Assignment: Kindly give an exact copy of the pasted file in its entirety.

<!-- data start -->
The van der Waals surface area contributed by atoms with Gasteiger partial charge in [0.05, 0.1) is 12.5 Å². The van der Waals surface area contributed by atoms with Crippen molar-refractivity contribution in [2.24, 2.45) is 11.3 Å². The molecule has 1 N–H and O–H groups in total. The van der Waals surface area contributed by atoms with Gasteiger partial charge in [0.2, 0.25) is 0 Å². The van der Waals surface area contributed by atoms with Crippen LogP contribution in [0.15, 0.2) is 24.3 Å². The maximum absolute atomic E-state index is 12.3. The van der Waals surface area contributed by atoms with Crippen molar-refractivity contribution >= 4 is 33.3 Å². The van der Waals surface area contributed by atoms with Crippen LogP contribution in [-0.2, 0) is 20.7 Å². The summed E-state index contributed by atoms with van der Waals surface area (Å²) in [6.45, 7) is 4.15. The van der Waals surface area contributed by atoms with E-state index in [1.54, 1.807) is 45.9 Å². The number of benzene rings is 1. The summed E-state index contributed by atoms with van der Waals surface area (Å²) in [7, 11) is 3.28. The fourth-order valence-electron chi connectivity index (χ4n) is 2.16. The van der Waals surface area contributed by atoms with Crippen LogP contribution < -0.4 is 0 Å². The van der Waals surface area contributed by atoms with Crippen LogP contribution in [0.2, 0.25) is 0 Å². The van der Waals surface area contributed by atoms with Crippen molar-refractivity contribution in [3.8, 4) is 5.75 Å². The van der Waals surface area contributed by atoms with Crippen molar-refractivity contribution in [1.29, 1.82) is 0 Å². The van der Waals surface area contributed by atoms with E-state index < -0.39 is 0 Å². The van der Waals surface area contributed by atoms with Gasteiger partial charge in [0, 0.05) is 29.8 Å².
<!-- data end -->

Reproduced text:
The van der Waals surface area contributed by atoms with Gasteiger partial charge in [0.05, 0.1) is 12.5 Å². The van der Waals surface area contributed by atoms with Crippen molar-refractivity contribution in [2.24, 2.45) is 11.3 Å². The molecule has 1 N–H and O–H groups in total. The van der Waals surface area contributed by atoms with Gasteiger partial charge in [0.2, 0.25) is 0 Å². The van der Waals surface area contributed by atoms with Crippen LogP contribution in [0.15, 0.2) is 24.3 Å². The maximum absolute atomic E-state index is 12.3. The van der Waals surface area contributed by atoms with Crippen molar-refractivity contribution >= 4 is 33.3 Å². The van der Waals surface area contributed by atoms with Crippen LogP contribution in [-0.2, 0) is 20.7 Å². The summed E-state index contributed by atoms with van der Waals surface area (Å²) in [6.45, 7) is 4.15. The van der Waals surface area contributed by atoms with E-state index in [1.54, 1.807) is 45.9 Å². The number of benzene rings is 1. The summed E-state index contributed by atoms with van der Waals surface area (Å²) in [7, 11) is 3.28. The fourth-order valence-electron chi connectivity index (χ4n) is 2.16. The van der Waals surface area contributed by atoms with Crippen LogP contribution < -0.4 is 0 Å². The van der Waals surface area contributed by atoms with Crippen LogP contribution in [0.2, 0.25) is 0 Å². The van der Waals surface area contributed by atoms with Crippen molar-refractivity contribution in [3.8, 4) is 5.75 Å². The van der Waals surface area contributed by atoms with Crippen molar-refractivity contribution in [1.29, 1.82) is 0 Å². The van der Waals surface area contributed by atoms with E-state index < -0.39 is 0 Å². The van der Waals surface area contributed by atoms with Gasteiger partial charge in [0, 0.05) is 29.8 Å².